By Nicolas Netien

Cyprus faces a daunting challenge to meet the European Union’s waste management targets.

The island nation sends a whopping 67 per cent of its municipal waste to landfills, far above the EU average of 25 per cent. This not only harms the environment, but also costs Cyprus hefty fines from the EU. In 2022, Cyprus produced 523,000 tonnes of municipal waste, or 609kgs per person. Out of this, 202 thousand tonnes of organic waste ended up in landfills. Cyprus has 11 landfills, but only three of them are sanitary and comply with EU standards. The rest are non-sanitary, where organic waste decomposes and releases methane, a potent greenhouse gas.

In one year, this process can generate 424 thousand tonnes of CO2 equivalent, which is equal to flying around the world in a plane 40 thousand times.

Pentakomo, one of the two mechanical-biological treatment (MBT) plants in Cyprus has recently faced severe operational setbacks after the Water Development Department took over the facility’s management, allowing for most all of Limassol’s mixed solid waste to be directly landfilled rather than processed thus functioning more like a landfill rather than a modern waste treatment facility. It is clear that a paradigm shift is needed in Cyprus regarding its waste management approach, both from the top-down and from the grass roots level up to the decision-makers in government.

That’s where “Kot-Kot” comes in.

Kot-Kot is a ray of hope that shines from the olive and orange groves of Akaki village. It is an initiative led by Elena Christoforos, who has turned her family grove into an organically certified, holistically managed agro-ecosystem. She is now offering a circular economy solution for food waste management.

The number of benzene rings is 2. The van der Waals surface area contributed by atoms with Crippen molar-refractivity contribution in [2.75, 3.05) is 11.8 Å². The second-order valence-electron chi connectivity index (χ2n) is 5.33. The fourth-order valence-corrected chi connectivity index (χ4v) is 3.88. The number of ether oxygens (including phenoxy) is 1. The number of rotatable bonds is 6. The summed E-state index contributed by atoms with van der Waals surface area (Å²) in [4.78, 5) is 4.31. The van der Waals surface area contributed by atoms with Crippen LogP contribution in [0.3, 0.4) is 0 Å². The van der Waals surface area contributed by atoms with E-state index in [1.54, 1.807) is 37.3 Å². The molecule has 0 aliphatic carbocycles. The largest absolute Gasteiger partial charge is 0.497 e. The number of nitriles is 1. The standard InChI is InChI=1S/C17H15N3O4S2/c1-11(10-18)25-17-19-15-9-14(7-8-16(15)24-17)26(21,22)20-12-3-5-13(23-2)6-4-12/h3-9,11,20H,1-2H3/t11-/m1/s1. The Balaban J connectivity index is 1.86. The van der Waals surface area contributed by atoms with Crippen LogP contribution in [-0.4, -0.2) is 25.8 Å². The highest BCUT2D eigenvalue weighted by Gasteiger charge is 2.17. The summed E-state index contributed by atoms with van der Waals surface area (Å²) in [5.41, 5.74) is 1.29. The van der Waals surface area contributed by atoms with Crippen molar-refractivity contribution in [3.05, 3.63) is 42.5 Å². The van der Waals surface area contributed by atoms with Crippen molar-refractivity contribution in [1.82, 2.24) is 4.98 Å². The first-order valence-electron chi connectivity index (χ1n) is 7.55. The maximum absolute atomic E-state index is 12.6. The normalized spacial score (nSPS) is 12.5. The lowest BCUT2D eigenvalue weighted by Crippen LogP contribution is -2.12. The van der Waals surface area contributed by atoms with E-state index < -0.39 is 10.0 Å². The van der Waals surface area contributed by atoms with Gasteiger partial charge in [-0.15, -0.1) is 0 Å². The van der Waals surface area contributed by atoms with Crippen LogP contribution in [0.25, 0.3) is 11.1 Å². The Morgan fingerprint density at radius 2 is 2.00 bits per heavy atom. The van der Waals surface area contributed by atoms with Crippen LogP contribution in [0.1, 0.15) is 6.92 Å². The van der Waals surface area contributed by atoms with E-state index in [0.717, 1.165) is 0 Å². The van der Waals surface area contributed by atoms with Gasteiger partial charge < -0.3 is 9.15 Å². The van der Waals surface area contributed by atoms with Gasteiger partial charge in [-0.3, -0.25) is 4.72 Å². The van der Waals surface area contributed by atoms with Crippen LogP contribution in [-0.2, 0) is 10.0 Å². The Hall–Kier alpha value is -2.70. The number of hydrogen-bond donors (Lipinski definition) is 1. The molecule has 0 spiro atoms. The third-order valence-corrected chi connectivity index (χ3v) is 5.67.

Kot-Kot is a simple yet innovative way to tackle the pressing issue of food waste. It is a circular economy initiative that aims to not only manage food waste efficiently, but also to enhance environmental sustainability. Its appeal lies in its simplicity and the ease with which its audience can participate. Kot-Kot’s strategy involves collecting food waste from schools, restaurants, hotels and businesses.

The food waste is then used to feed rescued chickens. After completing their laying cycle, instead of going to the slaughterhouse, the chickens retire at the Akaki grove, where they contribute to the agro-ecosystem by naturally fertilising the soil and helping with pest control and ground cover management.

Kot-Kot is currently launching a pilot project with the Junior School of Nicosia, involving 800 students. Kot-Kot estimates that it will collect 1.2 tons of food waste monthly, or 1.5kg per student. This can sustain 150 retired chickens, producing 90kg of dry fertiliser monthly and reducing greenhouse gas emissions by 2.4 tons of CO2 equivalent. The Kot-Kot team will also educate the students on waste sorting and circular economy principles, and invite them to visit the farm and interact with the chickens.

Kot-Kot may have a modest scale compared to Cyprus’ waste production, but it has a huge potential to transform the way people think and act about waste management. In a country dominated by landfill practices, Kot-Kot offers a glimpse into a future where circular economy practices, sustainable agriculture, and waste reduction become the norm.

To scale up for a sustainable Cyprus, Kot-Kot aims to expand its capacity to 15,000 chickens, which can divert 547 tons of food waste from landfills annually, preventing the release of 1,150 tons of CO2 into the atmosphere.

The initiative plans to collaborate with more schools, restaurants, hotels, and businesses across Cyprus, and is now seeking support from governmental and non-governmental organisations, as well as the public.

Kot-Kot is more than just a catchy name. It is a vision for a greener and cleaner Cyprus.

You can contact them by email: [email protected] or find them on instagram @kotkotcyprus

Nicolas Netien is an environmental engineer, expert in Agro-ecology and Permaculture Design